This Sunday I will begin delivering my last series of sermons for the people of Odessa First Church of the Nazarene. This has been a roller coaster of an adventure and I would be lying if I didn’t say that I wasn’t terrified and excited all at the same time. But I do know one thing. When I step onto the stage on Sunday it is only through the power of God and the presence of the overwhelming cloud of witnesses that go with me that I am able to do so. This cloud has gone with me from Rossville, GA to Nashville, TN, by way of Yulee, FL while building up strength in Flint, MI in order to serve for over three years in Odessa, TX. And this cloud continues to grow as we prepare to serve alongside the families of Nashville First Church of the Nazarene in a few short weeks. This cloud is filled with families and loved ones who have cared for my family, invested in my ministry, prayed for me daily and loved me beyond words. Even as I type this your faces flash before me as my eyes fill with tears and I thank God for him bringing us together. It is only by the grace of God and your presence in my life that I can even call myself pastor. And I am both humbled and challenged by your cloud-like presence in my life. So I will continue to run with perseverance the race marked out for me. And I will boldly proclaim the love of Christ to a world that so desperately needs it. All the while knowing that I am surrounded by a cloud that is a testament to the love and faithfulness of the God we all serve.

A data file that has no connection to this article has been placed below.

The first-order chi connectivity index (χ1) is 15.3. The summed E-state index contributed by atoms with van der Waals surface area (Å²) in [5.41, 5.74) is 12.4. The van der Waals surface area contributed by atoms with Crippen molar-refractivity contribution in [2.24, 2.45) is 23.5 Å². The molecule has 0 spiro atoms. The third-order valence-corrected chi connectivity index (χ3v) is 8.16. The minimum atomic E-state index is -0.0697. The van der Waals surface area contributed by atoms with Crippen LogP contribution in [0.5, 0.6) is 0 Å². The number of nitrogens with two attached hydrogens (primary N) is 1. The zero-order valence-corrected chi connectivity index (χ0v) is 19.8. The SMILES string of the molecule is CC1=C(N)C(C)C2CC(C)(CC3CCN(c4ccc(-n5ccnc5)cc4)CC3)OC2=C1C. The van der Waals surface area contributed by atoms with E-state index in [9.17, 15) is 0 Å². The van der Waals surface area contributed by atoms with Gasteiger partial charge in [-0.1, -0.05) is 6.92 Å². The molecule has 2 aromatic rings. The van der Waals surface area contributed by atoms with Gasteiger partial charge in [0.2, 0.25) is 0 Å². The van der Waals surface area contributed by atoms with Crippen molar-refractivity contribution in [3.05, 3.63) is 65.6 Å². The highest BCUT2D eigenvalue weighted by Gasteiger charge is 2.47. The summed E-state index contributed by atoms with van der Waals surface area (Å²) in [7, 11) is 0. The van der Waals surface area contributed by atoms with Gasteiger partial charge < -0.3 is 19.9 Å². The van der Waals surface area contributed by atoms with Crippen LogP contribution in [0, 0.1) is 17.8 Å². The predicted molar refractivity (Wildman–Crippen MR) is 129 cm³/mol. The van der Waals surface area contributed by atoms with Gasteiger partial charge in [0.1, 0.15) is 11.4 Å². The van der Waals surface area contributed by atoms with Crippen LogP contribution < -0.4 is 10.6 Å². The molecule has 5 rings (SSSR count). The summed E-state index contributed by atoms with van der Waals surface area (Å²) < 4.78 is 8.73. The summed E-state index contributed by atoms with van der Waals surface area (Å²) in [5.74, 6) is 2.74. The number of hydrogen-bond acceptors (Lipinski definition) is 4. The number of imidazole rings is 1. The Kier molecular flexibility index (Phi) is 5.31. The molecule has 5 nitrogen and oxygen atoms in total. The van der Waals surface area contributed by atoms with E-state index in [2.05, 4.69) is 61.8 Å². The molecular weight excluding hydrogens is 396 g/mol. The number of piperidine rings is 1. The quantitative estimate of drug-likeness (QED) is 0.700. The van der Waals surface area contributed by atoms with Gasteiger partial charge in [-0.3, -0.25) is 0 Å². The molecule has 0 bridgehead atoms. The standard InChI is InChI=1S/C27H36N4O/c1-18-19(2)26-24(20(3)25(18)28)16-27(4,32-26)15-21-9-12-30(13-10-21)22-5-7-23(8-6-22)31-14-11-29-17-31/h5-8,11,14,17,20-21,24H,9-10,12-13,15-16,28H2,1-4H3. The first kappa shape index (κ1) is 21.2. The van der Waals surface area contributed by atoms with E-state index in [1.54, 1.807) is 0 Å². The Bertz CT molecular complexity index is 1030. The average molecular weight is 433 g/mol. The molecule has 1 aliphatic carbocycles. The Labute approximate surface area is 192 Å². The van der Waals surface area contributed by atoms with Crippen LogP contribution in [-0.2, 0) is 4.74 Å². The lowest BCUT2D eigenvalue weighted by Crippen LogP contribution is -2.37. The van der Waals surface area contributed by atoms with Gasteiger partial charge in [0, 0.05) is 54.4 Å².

This last Sunday morning I was up with my coffee early and I was reading a blog post about pastors. One of the concluding lines in the post suggested that pastors should get thirty minutes of exercise a few hours before they engage with their congregation…so I went for a run. It was a nice muggy hot morning in Odessa, but the thing that struck me the most was the moon. It was a fingernail sliver of a moon and as I turned a corner it completely disappeared. I had to do a double take, because I was pretty sure moon phases don’t happen that quickly. I then realized some clouds had simply passed in front and it soon returned to its normal phase and I returned to sweating early on a Sunday morning.